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Discussion Starter · #21 ·
L4 is live L3 switches to ground iirc. The diagram doesn't depict the details of how the relay is triggered.

Is there anyway and inductive current or the capacitance would cause the internal circuitry to trip relay k2-1?
 

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You need the diagram of the coil of the relay, you only show the contact of the relay. That capacitor may or may not have anything to do with the energizing of the coil
What is the total resistance of the line to the door relay? , 60' for 8v is a long way. We used to use 16v.

t 2 goes to ground, L4 always has 8v, L3 goes to ground when K relay is energizes which completes 8v to door relay.

What trips K2 ?
Coil is not shown on diagram, just contact
Is this diagram the relay near the door?
If its the relay by the door why is the capacitor even needed with an AC opener?
 

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Discussion Starter · #24 ·
You need the diagram of the coil of the relay, you only show the contact of the relay. That capacitor may or may not have anything to do with the energizing of the coil
What is the total resistance of the line to the door relay? , 60' for 8v is a long way. We used to use 16v.

t 2 goes to ground, L4 always has 8v, L3 goes to ground when K relay is energizes which completes 8v to door relay.

What trips K2 ?
Coil is not shown on diagram, just contact
Is this diagram the relay near the door?
If its the relay by the door why is the capacitor even needed with an AC opener?
I'm not using 8v like in the diagram, I have a separate 24vac power supply instead. It's 18/5.

The cap isn't needed, I normally snap them off when I'm not using an 8vdc strike as it can cause delay in the release.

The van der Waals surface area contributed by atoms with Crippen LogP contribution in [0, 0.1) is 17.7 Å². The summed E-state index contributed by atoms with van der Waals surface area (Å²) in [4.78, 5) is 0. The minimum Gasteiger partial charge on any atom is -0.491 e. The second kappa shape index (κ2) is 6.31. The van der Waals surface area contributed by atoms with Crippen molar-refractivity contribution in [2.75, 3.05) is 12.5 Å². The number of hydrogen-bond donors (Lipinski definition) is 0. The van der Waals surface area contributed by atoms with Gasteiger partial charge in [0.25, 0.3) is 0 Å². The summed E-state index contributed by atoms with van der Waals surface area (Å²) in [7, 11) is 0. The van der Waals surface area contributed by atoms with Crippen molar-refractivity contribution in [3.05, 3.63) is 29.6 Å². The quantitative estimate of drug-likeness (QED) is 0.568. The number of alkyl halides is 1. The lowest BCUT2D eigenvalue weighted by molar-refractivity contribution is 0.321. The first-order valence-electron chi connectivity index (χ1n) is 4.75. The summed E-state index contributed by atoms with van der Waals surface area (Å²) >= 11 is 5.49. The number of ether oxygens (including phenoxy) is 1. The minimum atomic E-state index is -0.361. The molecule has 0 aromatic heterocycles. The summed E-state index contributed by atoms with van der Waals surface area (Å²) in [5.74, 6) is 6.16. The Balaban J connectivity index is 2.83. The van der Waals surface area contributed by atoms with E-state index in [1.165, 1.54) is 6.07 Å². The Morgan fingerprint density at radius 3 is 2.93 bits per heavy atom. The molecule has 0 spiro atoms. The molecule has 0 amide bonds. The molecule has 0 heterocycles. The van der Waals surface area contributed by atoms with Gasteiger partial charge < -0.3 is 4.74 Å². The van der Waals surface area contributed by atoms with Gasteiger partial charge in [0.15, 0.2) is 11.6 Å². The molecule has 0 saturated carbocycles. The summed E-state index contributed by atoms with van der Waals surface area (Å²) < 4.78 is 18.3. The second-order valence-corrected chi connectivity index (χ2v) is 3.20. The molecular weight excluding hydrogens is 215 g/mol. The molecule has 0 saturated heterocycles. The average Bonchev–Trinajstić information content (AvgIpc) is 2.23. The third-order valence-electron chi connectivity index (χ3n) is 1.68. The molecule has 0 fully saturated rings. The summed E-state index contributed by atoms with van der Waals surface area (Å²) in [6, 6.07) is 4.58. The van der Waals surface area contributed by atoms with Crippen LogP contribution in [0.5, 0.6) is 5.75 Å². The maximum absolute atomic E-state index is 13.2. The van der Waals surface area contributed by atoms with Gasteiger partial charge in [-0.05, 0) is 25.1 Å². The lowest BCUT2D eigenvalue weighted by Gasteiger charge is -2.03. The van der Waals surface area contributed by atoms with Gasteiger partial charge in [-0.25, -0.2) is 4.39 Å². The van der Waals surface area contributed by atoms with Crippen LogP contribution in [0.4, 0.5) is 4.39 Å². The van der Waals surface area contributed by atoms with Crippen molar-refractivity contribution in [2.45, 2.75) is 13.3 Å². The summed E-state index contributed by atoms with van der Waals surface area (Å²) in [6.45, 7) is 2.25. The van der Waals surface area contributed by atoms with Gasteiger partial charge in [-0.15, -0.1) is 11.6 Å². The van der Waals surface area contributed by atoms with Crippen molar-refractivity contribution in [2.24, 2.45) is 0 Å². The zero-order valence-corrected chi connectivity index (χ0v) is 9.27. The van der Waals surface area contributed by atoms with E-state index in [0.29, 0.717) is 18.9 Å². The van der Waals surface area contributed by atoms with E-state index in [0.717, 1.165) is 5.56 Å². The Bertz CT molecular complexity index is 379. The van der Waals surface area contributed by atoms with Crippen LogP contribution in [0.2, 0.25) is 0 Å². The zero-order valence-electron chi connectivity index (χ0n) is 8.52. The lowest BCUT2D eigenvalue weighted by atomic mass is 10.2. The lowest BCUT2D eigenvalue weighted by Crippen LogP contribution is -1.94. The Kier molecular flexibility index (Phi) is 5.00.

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If you removed that capacitor then the circuit is isolated the only way it can happen if the door opener wire is grounded in the door frame or the wire to L3 is grounded between door and terminal.

What you showed is completely independent of the rest of the system, you have a separate power supply just for the opener,
if you removed power to the rest of the system relay k2 would de-energize
if still 24v at opener ground of L3 is completing the circuit

I my experience grounds were the cause of most problems in all low voltage systems whether it was fire alarms or intercoms

Are you sure the K2 relay is energized? if not is is definitely a ground
 

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Discussion Starter · #26 ·
If you removed that capacitor then the circuit is isolated the only way it can happen if the door opener wire is grounded in the door frame or the wire to L3 is grounded between door and terminal.

What you showed is completely independent of the rest of the system, you have a separate power supply just for the opener,
if you removed power to the rest of the system relay k2 would de-energize
if still 24v at opener ground of L3 is completing the circuit

I my experience grounds were the cause of most problems in all low voltage systems whether it was fire alarms or intercoms

Are you sure the K2 relay is energized? if not is is definitely a ground